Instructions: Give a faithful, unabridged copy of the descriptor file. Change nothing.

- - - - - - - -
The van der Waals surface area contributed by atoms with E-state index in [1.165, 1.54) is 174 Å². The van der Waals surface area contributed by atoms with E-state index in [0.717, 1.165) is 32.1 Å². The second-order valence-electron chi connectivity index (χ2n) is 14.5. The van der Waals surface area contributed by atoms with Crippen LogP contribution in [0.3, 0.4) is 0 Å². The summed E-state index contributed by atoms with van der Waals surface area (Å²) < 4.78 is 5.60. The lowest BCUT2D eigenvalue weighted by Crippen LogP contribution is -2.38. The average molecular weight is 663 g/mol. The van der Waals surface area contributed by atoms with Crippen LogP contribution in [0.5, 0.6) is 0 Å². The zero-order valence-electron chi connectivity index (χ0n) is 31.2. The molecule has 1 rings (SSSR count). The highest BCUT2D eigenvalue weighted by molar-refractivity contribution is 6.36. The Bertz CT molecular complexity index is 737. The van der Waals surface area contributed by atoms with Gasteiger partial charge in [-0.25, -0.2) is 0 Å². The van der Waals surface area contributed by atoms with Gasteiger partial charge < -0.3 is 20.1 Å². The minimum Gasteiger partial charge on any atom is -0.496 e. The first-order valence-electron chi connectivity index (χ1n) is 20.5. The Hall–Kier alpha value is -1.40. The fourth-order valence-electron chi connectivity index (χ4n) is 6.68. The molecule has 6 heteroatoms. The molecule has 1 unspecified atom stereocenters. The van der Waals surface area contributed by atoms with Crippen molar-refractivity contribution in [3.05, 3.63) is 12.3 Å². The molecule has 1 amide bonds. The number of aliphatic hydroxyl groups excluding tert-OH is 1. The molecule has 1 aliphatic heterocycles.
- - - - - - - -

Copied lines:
The van der Waals surface area contributed by atoms with E-state index in [1.165, 1.54) is 174 Å². The van der Waals surface area contributed by atoms with E-state index in [0.717, 1.165) is 32.1 Å². The second-order valence-electron chi connectivity index (χ2n) is 14.5. The van der Waals surface area contributed by atoms with Crippen LogP contribution in [0.3, 0.4) is 0 Å². The summed E-state index contributed by atoms with van der Waals surface area (Å²) < 4.78 is 5.60. The lowest BCUT2D eigenvalue weighted by Crippen LogP contribution is -2.38. The average molecular weight is 663 g/mol. The van der Waals surface area contributed by atoms with Crippen LogP contribution in [0.5, 0.6) is 0 Å². The zero-order valence-electron chi connectivity index (χ0n) is 31.2. The molecule has 1 rings (SSSR count). The highest BCUT2D eigenvalue weighted by molar-refractivity contribution is 6.36. The Bertz CT molecular complexity index is 737. The van der Waals surface area contributed by atoms with Gasteiger partial charge in [-0.25, -0.2) is 0 Å². The van der Waals surface area contributed by atoms with Gasteiger partial charge < -0.3 is 20.1 Å². The minimum Gasteiger partial charge on any atom is -0.496 e. The first-order valence-electron chi connectivity index (χ1n) is 20.5. The Hall–Kier alpha value is -1.40. The fourth-order valence-electron chi connectivity index (χ4n) is 6.68. The molecule has 6 heteroatoms. The molecule has 1 unspecified atom stereocenters. The van der Waals surface area contributed by atoms with Crippen molar-refractivity contribution in [3.05, 3.63) is 12.3 Å². The molecule has 1 amide bonds. The number of aliphatic hydroxyl groups excluding tert-OH is 1. The molecule has 1 aliphatic heterocycles.